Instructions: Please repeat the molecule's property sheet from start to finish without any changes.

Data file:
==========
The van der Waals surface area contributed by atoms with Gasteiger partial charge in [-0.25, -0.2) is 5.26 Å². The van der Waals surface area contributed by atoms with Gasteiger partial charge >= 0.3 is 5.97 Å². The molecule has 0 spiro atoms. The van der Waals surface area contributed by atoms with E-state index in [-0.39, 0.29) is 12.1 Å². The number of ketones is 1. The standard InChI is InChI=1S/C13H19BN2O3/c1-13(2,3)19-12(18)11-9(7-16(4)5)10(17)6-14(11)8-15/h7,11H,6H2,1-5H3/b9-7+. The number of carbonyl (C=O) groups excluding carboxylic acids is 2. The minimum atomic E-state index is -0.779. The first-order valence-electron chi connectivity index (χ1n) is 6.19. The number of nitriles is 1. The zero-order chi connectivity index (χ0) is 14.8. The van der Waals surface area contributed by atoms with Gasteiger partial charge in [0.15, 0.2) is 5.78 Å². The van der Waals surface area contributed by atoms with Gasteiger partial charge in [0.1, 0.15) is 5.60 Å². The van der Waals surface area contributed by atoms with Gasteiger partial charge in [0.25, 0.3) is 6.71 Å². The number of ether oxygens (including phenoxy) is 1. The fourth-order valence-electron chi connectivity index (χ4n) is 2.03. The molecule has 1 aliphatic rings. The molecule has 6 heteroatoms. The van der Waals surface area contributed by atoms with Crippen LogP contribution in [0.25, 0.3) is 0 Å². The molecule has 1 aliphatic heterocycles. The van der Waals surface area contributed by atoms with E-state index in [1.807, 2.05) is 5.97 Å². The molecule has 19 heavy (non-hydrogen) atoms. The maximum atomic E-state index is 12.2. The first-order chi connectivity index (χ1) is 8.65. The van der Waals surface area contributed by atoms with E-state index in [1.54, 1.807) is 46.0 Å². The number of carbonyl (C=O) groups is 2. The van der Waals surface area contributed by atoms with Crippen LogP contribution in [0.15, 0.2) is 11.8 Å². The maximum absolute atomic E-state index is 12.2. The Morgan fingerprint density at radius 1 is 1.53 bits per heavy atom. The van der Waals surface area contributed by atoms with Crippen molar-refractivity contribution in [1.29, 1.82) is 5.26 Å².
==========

The van der Waals surface area contributed by atoms with Gasteiger partial charge in [-0.25, -0.2) is 5.26 Å². The van der Waals surface area contributed by atoms with Gasteiger partial charge >= 0.3 is 5.97 Å². The molecule has 0 spiro atoms. The van der Waals surface area contributed by atoms with E-state index in [-0.39, 0.29) is 12.1 Å². The number of ketones is 1. The standard InChI is InChI=1S/C13H19BN2O3/c1-13(2,3)19-12(18)11-9(7-16(4)5)10(17)6-14(11)8-15/h7,11H,6H2,1-5H3/b9-7+. The number of carbonyl (C=O) groups excluding carboxylic acids is 2. The minimum atomic E-state index is -0.779. The first-order valence-electron chi connectivity index (χ1n) is 6.19. The number of nitriles is 1. The zero-order chi connectivity index (χ0) is 14.8. The van der Waals surface area contributed by atoms with Gasteiger partial charge in [0.15, 0.2) is 5.78 Å². The van der Waals surface area contributed by atoms with Gasteiger partial charge in [0.1, 0.15) is 5.60 Å². The van der Waals surface area contributed by atoms with Gasteiger partial charge in [0.25, 0.3) is 6.71 Å². The number of ether oxygens (including phenoxy) is 1. The fourth-order valence-electron chi connectivity index (χ4n) is 2.03. The molecule has 1 aliphatic rings. The molecule has 6 heteroatoms. The van der Waals surface area contributed by atoms with Crippen LogP contribution in [0.25, 0.3) is 0 Å². The molecule has 1 aliphatic heterocycles. The van der Waals surface area contributed by atoms with E-state index in [1.807, 2.05) is 5.97 Å². The molecule has 19 heavy (non-hydrogen) atoms. The maximum atomic E-state index is 12.2. The first-order chi connectivity index (χ1) is 8.65. The van der Waals surface area contributed by atoms with E-state index in [1.54, 1.807) is 46.0 Å². The number of carbonyl (C=O) groups is 2. The van der Waals surface area contributed by atoms with Crippen LogP contribution in [0.15, 0.2) is 11.8 Å². The maximum absolute atomic E-state index is 12.2. The Morgan fingerprint density at radius 1 is 1.53 bits per heavy atom. The van der Waals surface area contributed by atoms with Crippen molar-refractivity contribution in [1.29, 1.82) is 5.26 Å².